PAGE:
Watching the explosion of content, and users, at Facebook, may be the most interesting thing we've seen since the rise of the commercial Web in 1995/1996. Marc Andreessen, not know for hyperbole, had this to say in a lengthy blog posting (here) that should be required reading for all content providers, including banks and credit unions:
(Facebook Platform) is an amazing achievement — one of the most significant milestones in the technology industry in this decade.
Every time we head over to the Facebook application directory, there's an interesting new financial app. Friday we found ChipIn, a nifty little widget that allows users to post a badge on their Facebook page or website that allows users to contribute money for a certain event or cause. It can be a charitable event such as Vancity's Bike Share program or a private event such as pooling funds for someone's birthday party. ChipIn is the second developer to launch on Facebook using PayPal's engine. The first was PayMe (see our coverage here).
ChipIn <chipin.com> is a Honolulu-based firm formed in mid-2005 with seed funding from CommerceNet. The company emerged from stealth mode in Feb. 2006 and launched its service on the Web in November 2006. The Facebook app launched June 24 and has 415 downloads as of 9 AM this morning, impressive growth compared to the 134 it had on Friday.
Initially, ChipIn was a full-service payments company, actually holding and managing the funds for users. However, after a few months of those headaches, it outsourced all payments-related functions to PayPal. Check out the Chipin blog for the full company history.
How it Works
ChipIn uses the PayPal engine to do the heavy lifting similar to PayMe that we wrote about two weeks ago (here) (see note 1). To create a ChipIn badge on Facebook, users select a Facebook event (created separately within the social network), set the fundraising goal, then customize the text and colors of the widget.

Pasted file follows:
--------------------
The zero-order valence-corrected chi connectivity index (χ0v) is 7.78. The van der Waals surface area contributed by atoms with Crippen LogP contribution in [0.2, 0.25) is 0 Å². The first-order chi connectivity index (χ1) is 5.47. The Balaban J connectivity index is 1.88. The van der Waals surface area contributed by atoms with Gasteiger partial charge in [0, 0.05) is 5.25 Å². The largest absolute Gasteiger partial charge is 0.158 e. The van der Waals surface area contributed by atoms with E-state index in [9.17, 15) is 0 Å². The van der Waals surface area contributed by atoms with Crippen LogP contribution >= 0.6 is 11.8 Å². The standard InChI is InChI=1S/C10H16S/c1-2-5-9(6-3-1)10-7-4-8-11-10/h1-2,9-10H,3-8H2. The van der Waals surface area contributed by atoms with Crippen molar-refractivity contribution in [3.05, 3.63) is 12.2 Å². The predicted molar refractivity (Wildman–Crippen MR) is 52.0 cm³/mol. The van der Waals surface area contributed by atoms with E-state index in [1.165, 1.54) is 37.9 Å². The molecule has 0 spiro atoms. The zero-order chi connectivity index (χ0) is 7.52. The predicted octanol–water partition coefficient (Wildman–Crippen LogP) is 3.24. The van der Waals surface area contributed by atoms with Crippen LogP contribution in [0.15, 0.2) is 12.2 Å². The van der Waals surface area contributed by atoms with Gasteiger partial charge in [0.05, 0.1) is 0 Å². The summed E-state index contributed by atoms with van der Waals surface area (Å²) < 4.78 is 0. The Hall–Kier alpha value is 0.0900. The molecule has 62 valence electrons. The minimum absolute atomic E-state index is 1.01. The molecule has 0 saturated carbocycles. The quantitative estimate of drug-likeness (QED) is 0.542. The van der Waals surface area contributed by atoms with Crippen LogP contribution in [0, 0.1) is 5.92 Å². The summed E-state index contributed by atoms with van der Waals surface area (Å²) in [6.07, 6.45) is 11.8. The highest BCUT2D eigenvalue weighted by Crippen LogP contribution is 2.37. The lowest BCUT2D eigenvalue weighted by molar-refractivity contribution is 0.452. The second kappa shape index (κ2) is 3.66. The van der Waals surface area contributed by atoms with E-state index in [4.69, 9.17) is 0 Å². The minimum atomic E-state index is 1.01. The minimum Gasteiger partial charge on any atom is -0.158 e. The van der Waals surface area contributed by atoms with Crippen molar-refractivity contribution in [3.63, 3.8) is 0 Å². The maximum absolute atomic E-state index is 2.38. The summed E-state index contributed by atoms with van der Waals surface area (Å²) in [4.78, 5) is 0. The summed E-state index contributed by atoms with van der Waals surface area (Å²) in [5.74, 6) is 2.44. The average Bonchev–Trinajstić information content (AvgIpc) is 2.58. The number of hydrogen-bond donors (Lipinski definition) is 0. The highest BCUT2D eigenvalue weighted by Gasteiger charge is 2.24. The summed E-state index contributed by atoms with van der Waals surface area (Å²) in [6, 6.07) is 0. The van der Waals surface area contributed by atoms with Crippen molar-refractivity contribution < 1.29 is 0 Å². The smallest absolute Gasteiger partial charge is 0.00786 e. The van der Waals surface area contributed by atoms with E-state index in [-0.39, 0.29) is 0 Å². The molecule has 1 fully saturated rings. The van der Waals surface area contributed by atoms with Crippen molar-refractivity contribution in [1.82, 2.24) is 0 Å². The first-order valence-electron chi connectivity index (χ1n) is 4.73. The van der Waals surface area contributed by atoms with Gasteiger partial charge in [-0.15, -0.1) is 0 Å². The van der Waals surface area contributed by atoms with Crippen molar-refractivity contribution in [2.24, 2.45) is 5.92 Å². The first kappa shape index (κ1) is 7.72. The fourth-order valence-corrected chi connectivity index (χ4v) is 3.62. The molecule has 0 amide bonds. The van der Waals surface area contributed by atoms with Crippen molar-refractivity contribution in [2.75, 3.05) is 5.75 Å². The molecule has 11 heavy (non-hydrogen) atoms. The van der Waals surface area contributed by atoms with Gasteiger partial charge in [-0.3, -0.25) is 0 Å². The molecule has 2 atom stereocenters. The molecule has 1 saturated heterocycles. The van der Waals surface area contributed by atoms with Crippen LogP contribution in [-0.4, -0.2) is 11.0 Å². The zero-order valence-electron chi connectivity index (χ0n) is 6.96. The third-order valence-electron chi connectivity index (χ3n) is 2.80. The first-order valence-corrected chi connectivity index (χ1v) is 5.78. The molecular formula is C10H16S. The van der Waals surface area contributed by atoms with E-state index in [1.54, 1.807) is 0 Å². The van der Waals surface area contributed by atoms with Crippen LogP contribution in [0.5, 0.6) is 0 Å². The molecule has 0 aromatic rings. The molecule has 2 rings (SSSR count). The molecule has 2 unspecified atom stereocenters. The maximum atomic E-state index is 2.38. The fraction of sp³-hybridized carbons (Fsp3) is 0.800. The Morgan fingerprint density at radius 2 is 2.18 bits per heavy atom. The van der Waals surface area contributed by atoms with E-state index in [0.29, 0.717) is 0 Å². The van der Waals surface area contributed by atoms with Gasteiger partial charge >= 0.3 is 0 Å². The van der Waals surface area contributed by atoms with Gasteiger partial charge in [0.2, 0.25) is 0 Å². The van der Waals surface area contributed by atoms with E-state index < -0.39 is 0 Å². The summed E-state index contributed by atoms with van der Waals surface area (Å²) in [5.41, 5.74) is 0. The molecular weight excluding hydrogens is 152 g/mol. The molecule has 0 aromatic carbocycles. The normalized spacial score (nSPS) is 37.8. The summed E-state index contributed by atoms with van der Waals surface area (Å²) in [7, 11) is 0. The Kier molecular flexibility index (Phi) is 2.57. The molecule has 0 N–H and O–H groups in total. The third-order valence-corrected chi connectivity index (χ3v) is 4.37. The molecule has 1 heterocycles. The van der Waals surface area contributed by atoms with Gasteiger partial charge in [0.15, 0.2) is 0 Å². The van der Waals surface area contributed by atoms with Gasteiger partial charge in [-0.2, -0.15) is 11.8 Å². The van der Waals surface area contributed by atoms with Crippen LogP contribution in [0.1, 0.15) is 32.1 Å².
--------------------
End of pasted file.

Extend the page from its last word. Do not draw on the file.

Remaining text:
In our test, we created a ChipIn badge with the goal of raising $100 to donate to Vancity's Bike Share program (see screenshot #1 below). Although, we were able to successfully install the widget on our Netbanker Facebook page (see screenshot #3 below), we had trouble with the customization. Every time we moved from the customization step to installation, our changes were lost (note 2).
To use the widget, visitors click on the "chip in" button to launch a PayPal window. Users choose an amount to pay, then login to PayPal, to complete the transaction. A progress bar on the Chipin widget shows the progress towards the fundraising goal.
With a single click the badge can be placed within an individual's Facebook page (see screenshot #2 below). ChipIn also provides cut-and-paste code to load the badge on any blog or website. ChipIn badges can also be built directly through its website without the need for a Facebook account.
Financial Institution Opportunities
PayMe and Chipin are cool little apps that can and should be sponsored by banks, credit unions, or card issuers. Although the PayPal brand name makes Chipin relatively trustworthy, a widely recognized financial brand would be even better. At this point, ChipIn is still a tiny, relatively unknown company. If I were at a major bank, I'd write them a $50,000 check and have them rename their Facebook app, "Chipin by YourBank," instantly becoming the first bank with an official Facebook app. The company will also build white label versions you could provide to customers for use outside Facebook.
For more on how to use social networking in financial services, see our Online Banking Report on Social Personal Finance.
1. Simple ChipIn Widget Creation
Using an existing Facebook account and an existing Facebook event, in this case Vancity's Bike Share (thanks to William Azaroff), a new widget can be created and posted to your Facebook profile in about a minute.
2. Facebook Promotion
Once the badge has been created, the Facebook integration provides simple ways to promote the cause. You can invite up to 10 friends each day, post it on your Facebook profile, or cut and paste the code onto your own website or blog. But the key to viral growth is the Facebook mini-feed which automatically notifies all your friends about any Facebook activities, including the addition of the Chipin badge to your profile.
Posted on the NetBanker Facebook Page
Here's how the ChipIn badge looks on my Facebook profile page (here). Note, you'll need to be logged in to Facebook to view.
1. PayPal is not the developer of Chipin, nor do they have any financial interest in the company. Chipin is an independent developer using PayPal APIs.
2. Tests conducted on July 5 using Firefox 2.0.